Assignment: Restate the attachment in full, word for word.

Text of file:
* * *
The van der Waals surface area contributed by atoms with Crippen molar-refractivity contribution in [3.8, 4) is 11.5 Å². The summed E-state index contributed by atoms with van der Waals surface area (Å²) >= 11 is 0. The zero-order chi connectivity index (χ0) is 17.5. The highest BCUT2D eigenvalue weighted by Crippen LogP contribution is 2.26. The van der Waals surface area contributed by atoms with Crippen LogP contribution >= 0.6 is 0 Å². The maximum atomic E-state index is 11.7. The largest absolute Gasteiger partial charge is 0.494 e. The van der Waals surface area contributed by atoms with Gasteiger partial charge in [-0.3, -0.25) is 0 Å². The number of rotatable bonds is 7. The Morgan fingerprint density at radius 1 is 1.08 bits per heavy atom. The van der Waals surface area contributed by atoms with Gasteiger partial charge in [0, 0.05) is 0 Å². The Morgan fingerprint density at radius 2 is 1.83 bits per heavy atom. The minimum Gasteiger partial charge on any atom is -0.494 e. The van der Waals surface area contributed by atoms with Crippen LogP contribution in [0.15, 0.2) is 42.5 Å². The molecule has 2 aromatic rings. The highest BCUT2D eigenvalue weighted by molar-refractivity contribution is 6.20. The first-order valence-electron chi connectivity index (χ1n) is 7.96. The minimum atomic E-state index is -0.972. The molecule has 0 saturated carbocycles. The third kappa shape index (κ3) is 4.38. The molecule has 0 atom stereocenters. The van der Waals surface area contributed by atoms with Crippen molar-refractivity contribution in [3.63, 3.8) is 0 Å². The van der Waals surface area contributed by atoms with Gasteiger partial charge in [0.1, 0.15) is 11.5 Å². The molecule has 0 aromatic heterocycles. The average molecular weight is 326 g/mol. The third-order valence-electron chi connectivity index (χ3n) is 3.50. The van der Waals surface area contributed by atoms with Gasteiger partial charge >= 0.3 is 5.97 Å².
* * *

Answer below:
The van der Waals surface area contributed by atoms with Crippen molar-refractivity contribution in [3.8, 4) is 11.5 Å². The summed E-state index contributed by atoms with van der Waals surface area (Å²) >= 11 is 0. The zero-order chi connectivity index (χ0) is 17.5. The highest BCUT2D eigenvalue weighted by Crippen LogP contribution is 2.26. The van der Waals surface area contributed by atoms with Crippen LogP contribution >= 0.6 is 0 Å². The maximum atomic E-state index is 11.7. The largest absolute Gasteiger partial charge is 0.494 e. The van der Waals surface area contributed by atoms with Gasteiger partial charge in [-0.3, -0.25) is 0 Å². The number of rotatable bonds is 7. The Morgan fingerprint density at radius 1 is 1.08 bits per heavy atom. The van der Waals surface area contributed by atoms with Gasteiger partial charge in [0, 0.05) is 0 Å². The Morgan fingerprint density at radius 2 is 1.83 bits per heavy atom. The minimum Gasteiger partial charge on any atom is -0.494 e. The van der Waals surface area contributed by atoms with Crippen LogP contribution in [0.15, 0.2) is 42.5 Å². The molecule has 2 aromatic rings. The highest BCUT2D eigenvalue weighted by molar-refractivity contribution is 6.20. The first-order valence-electron chi connectivity index (χ1n) is 7.96. The minimum atomic E-state index is -0.972. The molecule has 0 saturated carbocycles. The third kappa shape index (κ3) is 4.38. The molecule has 0 atom stereocenters. The van der Waals surface area contributed by atoms with Crippen molar-refractivity contribution in [3.63, 3.8) is 0 Å². The van der Waals surface area contributed by atoms with Gasteiger partial charge in [0.1, 0.15) is 11.5 Å². The molecule has 0 aromatic heterocycles. The average molecular weight is 326 g/mol. The third-order valence-electron chi connectivity index (χ3n) is 3.50. The van der Waals surface area contributed by atoms with Gasteiger partial charge >= 0.3 is 5.97 Å².